Mulan – (Shakes head in disgust.) The attack started in the first week of July. The cannons surrounding the forts on all sides opened up. There were also wooden palisades in the water along the shore to prevent landings and the Turks sent swimmers out to destroy the obstacles. Now, at this time, few people knew how to swim, even sailors. But the native Maltese people were practically born in the water and a group of native swimmer volunteered and swam out to stop the Turks. There was a fight in the water and the Maltese civilians massacred the Turkish saboteurs. Normally, being commoners, their names would not be recorded, but in this case, their heroism earned them a place in history. Pedro Bola, Martin, Juan del Pont and Francisco Saltaron. Now the Maltese civilians would play a vital part in the siege. They would act as medics, repair fortifications, carry wounded, bring supplies, drop rocks from the walls, throw boiling oil and fight. Even the women and children fought along the walls. The fort on Birgu had a town around it and the town had barricades thrown up in the streets so when the Turks would breach the walls, they’d find a whole town of defenses awaiting them. Once again, Valette’s preparations.
Boudica – The Turks then got some good news. A son-in-law of Dragut and reinforcements from Algiers showed up. The Algerians were proud warriors and couldn’t believe that these Knights were so tough, so they asked to attack first. The following day the Turks launched an all out assault on the forts. This was July 15. The assault was against both forts at the same time. This is how the Turks would continue this battle, attacking both forts so the defenders would have to split their manpower. Not bad but it also meant the Turkish artillery was split. Through constant musket fire the Turks stormed the beaches and came up to the walls. Ladders were thrown up and the fighting became fierce and desperate. Meanwhile the Algerians were attacking Senglea from the landward side. The Algerians rushed forward without fear for their lives. Unfortunately, bravery can only do so much with cannons and point-blank range. The cannons loaded with metal balls and chains tore through the Algerian ranks, decimating their force. Even with horrible casualties, the Algerians managed to get up onto the walls.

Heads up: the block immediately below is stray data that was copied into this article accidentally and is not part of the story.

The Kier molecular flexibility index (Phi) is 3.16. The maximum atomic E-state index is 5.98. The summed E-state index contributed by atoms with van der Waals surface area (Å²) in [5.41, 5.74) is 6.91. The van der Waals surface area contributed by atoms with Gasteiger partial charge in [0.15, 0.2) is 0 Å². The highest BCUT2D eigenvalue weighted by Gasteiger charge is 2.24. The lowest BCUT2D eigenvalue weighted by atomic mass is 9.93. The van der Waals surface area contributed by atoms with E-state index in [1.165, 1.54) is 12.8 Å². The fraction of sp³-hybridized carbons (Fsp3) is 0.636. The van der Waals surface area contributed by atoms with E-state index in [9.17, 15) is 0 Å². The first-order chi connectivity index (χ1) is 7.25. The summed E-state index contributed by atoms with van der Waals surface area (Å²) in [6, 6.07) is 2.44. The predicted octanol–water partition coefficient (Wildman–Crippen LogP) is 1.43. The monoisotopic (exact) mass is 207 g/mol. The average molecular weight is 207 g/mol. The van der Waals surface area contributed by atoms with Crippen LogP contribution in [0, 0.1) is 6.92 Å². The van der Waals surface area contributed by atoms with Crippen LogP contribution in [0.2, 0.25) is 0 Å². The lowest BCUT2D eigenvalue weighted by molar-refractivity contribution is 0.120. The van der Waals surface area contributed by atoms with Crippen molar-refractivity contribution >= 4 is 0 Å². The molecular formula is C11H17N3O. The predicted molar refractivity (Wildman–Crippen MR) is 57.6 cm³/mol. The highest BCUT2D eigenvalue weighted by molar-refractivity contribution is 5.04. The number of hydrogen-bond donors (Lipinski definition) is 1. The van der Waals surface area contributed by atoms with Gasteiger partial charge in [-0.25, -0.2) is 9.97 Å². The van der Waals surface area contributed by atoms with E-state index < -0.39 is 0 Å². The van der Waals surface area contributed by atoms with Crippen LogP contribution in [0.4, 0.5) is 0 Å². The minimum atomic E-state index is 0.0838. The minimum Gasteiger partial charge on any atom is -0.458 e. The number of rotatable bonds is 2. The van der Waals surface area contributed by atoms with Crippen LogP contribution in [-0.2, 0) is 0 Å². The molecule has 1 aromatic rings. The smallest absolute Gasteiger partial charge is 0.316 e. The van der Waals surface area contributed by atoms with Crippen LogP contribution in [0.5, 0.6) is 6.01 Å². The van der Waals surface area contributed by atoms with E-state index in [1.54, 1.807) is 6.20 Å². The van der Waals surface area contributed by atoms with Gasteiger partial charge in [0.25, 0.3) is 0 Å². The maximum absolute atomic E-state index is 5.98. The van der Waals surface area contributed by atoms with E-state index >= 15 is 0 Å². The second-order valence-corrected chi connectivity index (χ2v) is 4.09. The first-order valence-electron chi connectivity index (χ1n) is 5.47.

Africanus – Things did indeed look desperate for the Knights. But then the situation grew worse. A powder magazine in the fort exploded, blowing a large hole in the wall. The Turks immediately rushed the gap and for a moment the Knights fell back. But then one Knight and a priest (carrying a sword) urged the men to counter attack and their bravery saved the fort from being overrun right then and there.
Mulan – Again, Valette’s preparations came into play. A bridge of boats from one fort to the other allowed quick redeployment so a fort in trouble could receive reinforcements. Valette sent more men into Dirgu to stop the breaches.
Anna – Has this man thought of everything?
Zach – I don’t know. We shall see!
Anna – Don’t be stupid. Of course you know.
Zach – Check this before you wreck this: Mustapha had a cunning plan. While this pitched battle was going back and forth, Mustapha played his ace. Hidden away, he had ten boats of 1,000 Jannisaries awaiting the order to attack. Now he sent them to attack the northern shore of Senglea while they were distracted. Mustapha watched his elite Jannisaries sail out of sight around the peninsula and knew that victory was in reach.